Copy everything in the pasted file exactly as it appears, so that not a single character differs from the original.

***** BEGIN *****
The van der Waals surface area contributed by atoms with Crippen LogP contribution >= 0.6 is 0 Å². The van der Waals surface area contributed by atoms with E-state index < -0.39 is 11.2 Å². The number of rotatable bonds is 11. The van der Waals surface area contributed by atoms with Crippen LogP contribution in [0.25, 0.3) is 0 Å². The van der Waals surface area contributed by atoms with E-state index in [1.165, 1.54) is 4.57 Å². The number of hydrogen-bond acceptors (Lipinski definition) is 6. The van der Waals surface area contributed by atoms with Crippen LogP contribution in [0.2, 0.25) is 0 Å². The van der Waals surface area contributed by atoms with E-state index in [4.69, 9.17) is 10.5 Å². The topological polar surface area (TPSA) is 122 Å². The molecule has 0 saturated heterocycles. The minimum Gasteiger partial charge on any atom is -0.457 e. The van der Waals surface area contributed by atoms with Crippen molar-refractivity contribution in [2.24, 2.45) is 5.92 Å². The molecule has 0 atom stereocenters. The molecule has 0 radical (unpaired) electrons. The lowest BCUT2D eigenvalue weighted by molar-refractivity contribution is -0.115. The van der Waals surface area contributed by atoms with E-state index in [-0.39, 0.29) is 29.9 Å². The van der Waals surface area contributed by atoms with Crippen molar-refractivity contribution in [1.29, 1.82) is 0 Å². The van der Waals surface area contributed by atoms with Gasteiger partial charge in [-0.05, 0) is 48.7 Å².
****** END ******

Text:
The van der Waals surface area contributed by atoms with Crippen LogP contribution >= 0.6 is 0 Å². The van der Waals surface area contributed by atoms with E-state index < -0.39 is 11.2 Å². The number of rotatable bonds is 11. The van der Waals surface area contributed by atoms with Crippen LogP contribution in [0.25, 0.3) is 0 Å². The van der Waals surface area contributed by atoms with E-state index in [1.165, 1.54) is 4.57 Å². The number of hydrogen-bond acceptors (Lipinski definition) is 6. The van der Waals surface area contributed by atoms with Crippen LogP contribution in [0.2, 0.25) is 0 Å². The van der Waals surface area contributed by atoms with E-state index in [4.69, 9.17) is 10.5 Å². The topological polar surface area (TPSA) is 122 Å². The molecule has 0 saturated heterocycles. The minimum Gasteiger partial charge on any atom is -0.457 e. The van der Waals surface area contributed by atoms with Crippen molar-refractivity contribution in [2.24, 2.45) is 5.92 Å². The molecule has 0 atom stereocenters. The molecule has 0 radical (unpaired) electrons. The lowest BCUT2D eigenvalue weighted by molar-refractivity contribution is -0.115. The van der Waals surface area contributed by atoms with E-state index in [-0.39, 0.29) is 29.9 Å². The van der Waals surface area contributed by atoms with Crippen molar-refractivity contribution in [1.29, 1.82) is 0 Å². The van der Waals surface area contributed by atoms with Gasteiger partial charge in [-0.05, 0) is 48.7 Å².